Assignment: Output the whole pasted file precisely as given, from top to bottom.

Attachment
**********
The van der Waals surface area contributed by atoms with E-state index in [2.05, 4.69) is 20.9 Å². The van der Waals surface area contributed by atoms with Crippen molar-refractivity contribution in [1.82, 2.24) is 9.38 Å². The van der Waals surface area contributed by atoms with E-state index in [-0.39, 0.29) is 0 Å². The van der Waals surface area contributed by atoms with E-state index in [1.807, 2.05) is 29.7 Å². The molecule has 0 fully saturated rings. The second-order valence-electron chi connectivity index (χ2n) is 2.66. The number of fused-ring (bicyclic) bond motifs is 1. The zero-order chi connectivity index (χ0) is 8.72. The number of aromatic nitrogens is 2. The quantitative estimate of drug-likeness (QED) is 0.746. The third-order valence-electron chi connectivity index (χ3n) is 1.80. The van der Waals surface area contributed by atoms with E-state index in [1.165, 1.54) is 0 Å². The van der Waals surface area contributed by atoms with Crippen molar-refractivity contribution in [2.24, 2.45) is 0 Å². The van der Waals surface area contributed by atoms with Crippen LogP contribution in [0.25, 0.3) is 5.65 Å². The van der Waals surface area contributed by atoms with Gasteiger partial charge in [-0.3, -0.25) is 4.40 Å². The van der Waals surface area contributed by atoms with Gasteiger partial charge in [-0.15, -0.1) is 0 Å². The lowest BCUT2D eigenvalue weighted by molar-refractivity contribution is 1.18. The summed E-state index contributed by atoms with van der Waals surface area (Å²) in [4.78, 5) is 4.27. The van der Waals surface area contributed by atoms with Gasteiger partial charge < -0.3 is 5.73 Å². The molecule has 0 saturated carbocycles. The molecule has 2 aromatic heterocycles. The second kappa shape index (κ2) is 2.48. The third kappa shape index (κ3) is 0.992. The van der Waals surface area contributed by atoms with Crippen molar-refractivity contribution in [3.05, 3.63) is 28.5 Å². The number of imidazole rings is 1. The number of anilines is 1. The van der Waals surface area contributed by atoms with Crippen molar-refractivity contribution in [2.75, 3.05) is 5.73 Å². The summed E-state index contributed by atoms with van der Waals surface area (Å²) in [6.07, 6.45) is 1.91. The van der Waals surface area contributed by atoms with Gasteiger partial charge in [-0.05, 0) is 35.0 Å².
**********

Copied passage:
The van der Waals surface area contributed by atoms with E-state index in [2.05, 4.69) is 20.9 Å². The van der Waals surface area contributed by atoms with Crippen molar-refractivity contribution in [1.82, 2.24) is 9.38 Å². The van der Waals surface area contributed by atoms with E-state index in [-0.39, 0.29) is 0 Å². The van der Waals surface area contributed by atoms with E-state index in [1.807, 2.05) is 29.7 Å². The molecule has 0 fully saturated rings. The second-order valence-electron chi connectivity index (χ2n) is 2.66. The number of fused-ring (bicyclic) bond motifs is 1. The zero-order chi connectivity index (χ0) is 8.72. The number of aromatic nitrogens is 2. The quantitative estimate of drug-likeness (QED) is 0.746. The third-order valence-electron chi connectivity index (χ3n) is 1.80. The van der Waals surface area contributed by atoms with E-state index in [1.165, 1.54) is 0 Å². The van der Waals surface area contributed by atoms with Crippen molar-refractivity contribution in [2.24, 2.45) is 0 Å². The van der Waals surface area contributed by atoms with Crippen LogP contribution in [0.25, 0.3) is 5.65 Å². The van der Waals surface area contributed by atoms with Gasteiger partial charge in [-0.3, -0.25) is 4.40 Å². The van der Waals surface area contributed by atoms with Gasteiger partial charge in [-0.15, -0.1) is 0 Å². The lowest BCUT2D eigenvalue weighted by molar-refractivity contribution is 1.18. The summed E-state index contributed by atoms with van der Waals surface area (Å²) in [4.78, 5) is 4.27. The van der Waals surface area contributed by atoms with Gasteiger partial charge < -0.3 is 5.73 Å². The molecule has 0 saturated carbocycles. The molecule has 2 aromatic heterocycles. The second kappa shape index (κ2) is 2.48. The third kappa shape index (κ3) is 0.992. The van der Waals surface area contributed by atoms with Crippen molar-refractivity contribution in [3.05, 3.63) is 28.5 Å². The number of imidazole rings is 1. The number of anilines is 1. The van der Waals surface area contributed by atoms with Crippen molar-refractivity contribution in [2.75, 3.05) is 5.73 Å². The summed E-state index contributed by atoms with van der Waals surface area (Å²) in [6.07, 6.45) is 1.91. The van der Waals surface area contributed by atoms with Gasteiger partial charge in [-0.05, 0) is 35.0 Å².